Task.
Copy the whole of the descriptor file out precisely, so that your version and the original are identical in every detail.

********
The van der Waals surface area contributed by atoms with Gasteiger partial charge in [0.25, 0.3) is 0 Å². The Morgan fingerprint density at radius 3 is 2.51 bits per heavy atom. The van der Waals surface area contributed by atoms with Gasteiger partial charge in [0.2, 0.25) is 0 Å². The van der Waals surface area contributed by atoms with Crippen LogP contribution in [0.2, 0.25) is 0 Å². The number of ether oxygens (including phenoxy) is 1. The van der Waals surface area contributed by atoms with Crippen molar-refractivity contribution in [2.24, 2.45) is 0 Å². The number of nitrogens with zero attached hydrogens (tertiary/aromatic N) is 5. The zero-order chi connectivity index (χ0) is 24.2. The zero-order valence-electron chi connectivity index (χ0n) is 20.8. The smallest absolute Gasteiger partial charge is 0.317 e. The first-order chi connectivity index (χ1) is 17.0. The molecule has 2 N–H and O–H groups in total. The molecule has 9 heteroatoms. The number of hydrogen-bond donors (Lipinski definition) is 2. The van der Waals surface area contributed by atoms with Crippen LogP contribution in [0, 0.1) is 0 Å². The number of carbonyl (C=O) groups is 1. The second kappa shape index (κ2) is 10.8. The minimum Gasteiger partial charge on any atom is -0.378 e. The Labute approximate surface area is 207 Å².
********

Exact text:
The van der Waals surface area contributed by atoms with Gasteiger partial charge in [0.25, 0.3) is 0 Å². The Morgan fingerprint density at radius 3 is 2.51 bits per heavy atom. The van der Waals surface area contributed by atoms with Gasteiger partial charge in [0.2, 0.25) is 0 Å². The van der Waals surface area contributed by atoms with Crippen LogP contribution in [0.2, 0.25) is 0 Å². The number of ether oxygens (including phenoxy) is 1. The van der Waals surface area contributed by atoms with Crippen molar-refractivity contribution in [2.24, 2.45) is 0 Å². The number of nitrogens with zero attached hydrogens (tertiary/aromatic N) is 5. The zero-order chi connectivity index (χ0) is 24.2. The zero-order valence-electron chi connectivity index (χ0n) is 20.8. The smallest absolute Gasteiger partial charge is 0.317 e. The first-order chi connectivity index (χ1) is 17.0. The molecule has 2 N–H and O–H groups in total. The molecule has 9 heteroatoms. The number of hydrogen-bond donors (Lipinski definition) is 2. The van der Waals surface area contributed by atoms with Crippen LogP contribution in [0, 0.1) is 0 Å². The number of carbonyl (C=O) groups is 1. The second kappa shape index (κ2) is 10.8. The minimum Gasteiger partial charge on any atom is -0.378 e. The Labute approximate surface area is 207 Å².